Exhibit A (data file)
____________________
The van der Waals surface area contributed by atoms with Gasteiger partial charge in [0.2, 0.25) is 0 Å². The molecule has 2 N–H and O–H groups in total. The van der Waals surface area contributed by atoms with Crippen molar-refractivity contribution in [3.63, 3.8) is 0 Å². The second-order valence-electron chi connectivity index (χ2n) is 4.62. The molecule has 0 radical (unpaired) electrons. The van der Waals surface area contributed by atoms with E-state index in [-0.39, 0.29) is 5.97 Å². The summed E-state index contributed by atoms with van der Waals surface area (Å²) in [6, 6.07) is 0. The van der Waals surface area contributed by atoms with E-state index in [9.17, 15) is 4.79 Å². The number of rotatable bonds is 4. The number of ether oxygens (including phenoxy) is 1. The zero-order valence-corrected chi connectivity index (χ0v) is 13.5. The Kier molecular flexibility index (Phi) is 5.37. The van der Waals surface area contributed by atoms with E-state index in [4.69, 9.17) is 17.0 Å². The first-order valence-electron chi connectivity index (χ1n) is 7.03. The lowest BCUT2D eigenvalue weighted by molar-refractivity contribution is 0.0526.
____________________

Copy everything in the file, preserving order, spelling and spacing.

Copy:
The van der Waals surface area contributed by atoms with Gasteiger partial charge in [0.2, 0.25) is 0 Å². The molecule has 2 N–H and O–H groups in total. The van der Waals surface area contributed by atoms with Crippen molar-refractivity contribution in [3.63, 3.8) is 0 Å². The second-order valence-electron chi connectivity index (χ2n) is 4.62. The molecule has 0 radical (unpaired) electrons. The van der Waals surface area contributed by atoms with E-state index in [-0.39, 0.29) is 5.97 Å². The summed E-state index contributed by atoms with van der Waals surface area (Å²) in [6, 6.07) is 0. The van der Waals surface area contributed by atoms with E-state index in [9.17, 15) is 4.79 Å². The number of rotatable bonds is 4. The number of ether oxygens (including phenoxy) is 1. The zero-order valence-corrected chi connectivity index (χ0v) is 13.5. The Kier molecular flexibility index (Phi) is 5.37. The van der Waals surface area contributed by atoms with E-state index in [4.69, 9.17) is 17.0 Å². The first-order valence-electron chi connectivity index (χ1n) is 7.03. The lowest BCUT2D eigenvalue weighted by molar-refractivity contribution is 0.0526.